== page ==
Without a doubt, the photographs themselves — whether they’re about an enthralling subject, an enticing color, an unusual shape, or amazing lighting or composition — are what draw us in. But a photograph’s accompanying header, title and caption can be equally important, at least in getting someone to take that first or more detailed look.
In a court case that highlights the mounting difficulties photographers face in protecting their work, a California portrait studio has sued Playboy for publishing an image without the studio’s permission.
Tamarkin Photographica will hold an auction of rare cameras on January 28, and the item that has gotten the most attention is an original Leica Gun with 400mm Telyt lens.
Perhaps you’ve received them in your e-mail inbox: dramatic photographs of a photographer making a dangerous leap from rock to rock in the Grand Canyon, along with a description of the 900 meter plunge he narrowly avoided.
I admit I’ve got a thing for New York City. Something about the energy, the vibrancy, the diversity, the ability to be as visible or invisible as you want, keeps me coming back. And I’d jump at the chance to live there again, after having moved away years ago. One of the things I’ve always loved about New York is that I could usually get anywhere I needed on foot or by subway, and so I developed an intimate connection to the city that I wouldn’t have been able to if I’d just driven around in a car.
Last spring, Princeton University solicited images generated in the course of its scientific community’s research efforts. The result is Princeton’s 2006 Art of Science exhibition. The organizers state:
A newborn’s vision extends only eight to 12 inches during the first months of life, enough to see her caretakers up close and help cement those early, all-important emotional bonds. It’s no surprise then that the human face has always held a particular fascination for us.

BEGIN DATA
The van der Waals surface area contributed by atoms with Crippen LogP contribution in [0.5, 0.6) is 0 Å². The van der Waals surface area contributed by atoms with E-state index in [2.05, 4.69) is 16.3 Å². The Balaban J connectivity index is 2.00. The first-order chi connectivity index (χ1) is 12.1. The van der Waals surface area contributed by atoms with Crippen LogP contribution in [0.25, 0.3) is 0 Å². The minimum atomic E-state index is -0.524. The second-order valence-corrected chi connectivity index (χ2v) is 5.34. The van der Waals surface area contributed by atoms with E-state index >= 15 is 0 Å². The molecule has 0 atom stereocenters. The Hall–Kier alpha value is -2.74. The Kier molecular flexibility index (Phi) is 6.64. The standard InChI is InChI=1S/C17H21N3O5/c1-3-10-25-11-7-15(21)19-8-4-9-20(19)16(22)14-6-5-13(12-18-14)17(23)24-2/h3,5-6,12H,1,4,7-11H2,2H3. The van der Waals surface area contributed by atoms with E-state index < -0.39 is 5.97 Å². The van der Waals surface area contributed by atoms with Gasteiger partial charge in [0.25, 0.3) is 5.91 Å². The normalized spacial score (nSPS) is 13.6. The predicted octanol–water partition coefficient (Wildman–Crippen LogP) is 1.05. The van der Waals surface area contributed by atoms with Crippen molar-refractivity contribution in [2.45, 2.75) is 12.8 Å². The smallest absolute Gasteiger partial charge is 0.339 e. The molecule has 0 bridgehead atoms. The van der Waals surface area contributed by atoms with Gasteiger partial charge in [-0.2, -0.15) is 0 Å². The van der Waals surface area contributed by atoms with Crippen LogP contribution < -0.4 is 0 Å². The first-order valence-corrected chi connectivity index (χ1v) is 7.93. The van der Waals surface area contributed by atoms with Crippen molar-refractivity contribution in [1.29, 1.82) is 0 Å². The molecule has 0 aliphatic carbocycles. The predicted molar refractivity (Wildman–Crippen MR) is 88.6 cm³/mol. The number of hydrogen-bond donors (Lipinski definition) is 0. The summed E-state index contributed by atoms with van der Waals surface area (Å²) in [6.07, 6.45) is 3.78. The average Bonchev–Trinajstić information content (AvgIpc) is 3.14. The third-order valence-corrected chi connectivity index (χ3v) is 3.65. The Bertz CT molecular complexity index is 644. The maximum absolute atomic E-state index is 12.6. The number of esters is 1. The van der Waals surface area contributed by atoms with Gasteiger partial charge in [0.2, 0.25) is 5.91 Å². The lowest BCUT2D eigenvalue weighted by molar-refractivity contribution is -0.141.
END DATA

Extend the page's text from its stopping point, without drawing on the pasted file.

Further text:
Getty Images recently opened the door to its site to every photographer who can meet a certain quality standard. iStock has over 25,000 photographers; consider what will happen if a lot of iStockphoto photographers decide they want to put some of their images on the Getty site.
EPUK, the organization for editorial photographers in the United Kingdom and Ireland, posted its 2006 Golden Sureshot Awards today — which take humorous shots at numerous industry targets.
Danish photographer Jan Grarup has won UNICEF’s international photo competition with an image of a Pakistani child receiving treatment after an October 2005 earthquake.
It’s nearing 2007, and that means retrospectives and year-end reviews. American Photo, for example, published the Photography Innovators of 2006 list, covering everything from top photography blogs (to which I would add Digital Photography School) to galleries and photojournalism, among other areas. Definitely worth a look.
After working for Magnum Photos in New York City for a year and a half, Martin Fuchs, photographer and author of Journal of a Photographer: A Photojournalism Blog, recently decided to return to his native Austria to document the village of his father and the people still living there. His reasons for returning were personal, too.